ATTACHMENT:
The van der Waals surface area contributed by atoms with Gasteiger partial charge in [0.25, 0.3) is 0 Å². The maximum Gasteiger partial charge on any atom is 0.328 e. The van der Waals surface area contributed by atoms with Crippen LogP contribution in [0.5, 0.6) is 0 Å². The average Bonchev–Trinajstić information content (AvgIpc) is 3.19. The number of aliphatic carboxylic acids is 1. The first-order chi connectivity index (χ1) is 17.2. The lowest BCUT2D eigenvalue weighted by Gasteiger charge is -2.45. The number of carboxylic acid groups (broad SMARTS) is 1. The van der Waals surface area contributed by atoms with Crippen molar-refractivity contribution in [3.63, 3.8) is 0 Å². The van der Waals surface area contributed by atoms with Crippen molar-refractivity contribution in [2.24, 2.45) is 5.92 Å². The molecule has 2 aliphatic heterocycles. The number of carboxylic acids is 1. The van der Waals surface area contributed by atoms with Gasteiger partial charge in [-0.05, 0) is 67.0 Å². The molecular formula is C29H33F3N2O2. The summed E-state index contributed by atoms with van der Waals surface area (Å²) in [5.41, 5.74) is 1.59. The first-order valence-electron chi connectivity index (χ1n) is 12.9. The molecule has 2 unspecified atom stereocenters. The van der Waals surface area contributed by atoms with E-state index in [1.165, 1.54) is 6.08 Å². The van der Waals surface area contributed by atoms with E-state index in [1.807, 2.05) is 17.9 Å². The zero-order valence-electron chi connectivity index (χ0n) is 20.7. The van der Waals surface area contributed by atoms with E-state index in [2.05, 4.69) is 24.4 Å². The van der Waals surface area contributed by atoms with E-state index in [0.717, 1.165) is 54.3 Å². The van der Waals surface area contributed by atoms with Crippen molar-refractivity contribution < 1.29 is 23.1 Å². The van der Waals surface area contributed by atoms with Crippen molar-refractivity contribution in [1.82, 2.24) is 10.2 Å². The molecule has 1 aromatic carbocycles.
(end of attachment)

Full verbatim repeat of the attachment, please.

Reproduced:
The van der Waals surface area contributed by atoms with Gasteiger partial charge in [0.25, 0.3) is 0 Å². The maximum Gasteiger partial charge on any atom is 0.328 e. The van der Waals surface area contributed by atoms with Crippen LogP contribution in [0.5, 0.6) is 0 Å². The average Bonchev–Trinajstić information content (AvgIpc) is 3.19. The number of aliphatic carboxylic acids is 1. The first-order chi connectivity index (χ1) is 17.2. The lowest BCUT2D eigenvalue weighted by Gasteiger charge is -2.45. The number of carboxylic acid groups (broad SMARTS) is 1. The van der Waals surface area contributed by atoms with Crippen molar-refractivity contribution in [3.63, 3.8) is 0 Å². The van der Waals surface area contributed by atoms with Crippen molar-refractivity contribution in [2.24, 2.45) is 5.92 Å². The molecule has 2 aliphatic heterocycles. The number of carboxylic acids is 1. The van der Waals surface area contributed by atoms with Gasteiger partial charge in [-0.05, 0) is 67.0 Å². The molecular formula is C29H33F3N2O2. The summed E-state index contributed by atoms with van der Waals surface area (Å²) in [5.41, 5.74) is 1.59. The first-order valence-electron chi connectivity index (χ1n) is 12.9. The molecule has 2 unspecified atom stereocenters. The van der Waals surface area contributed by atoms with E-state index in [1.165, 1.54) is 6.08 Å². The van der Waals surface area contributed by atoms with E-state index in [1.807, 2.05) is 17.9 Å². The zero-order valence-electron chi connectivity index (χ0n) is 20.7. The van der Waals surface area contributed by atoms with E-state index in [2.05, 4.69) is 24.4 Å². The van der Waals surface area contributed by atoms with E-state index in [0.717, 1.165) is 54.3 Å². The van der Waals surface area contributed by atoms with Crippen molar-refractivity contribution < 1.29 is 23.1 Å². The van der Waals surface area contributed by atoms with Crippen molar-refractivity contribution in [1.82, 2.24) is 10.2 Å². The molecule has 1 aromatic carbocycles.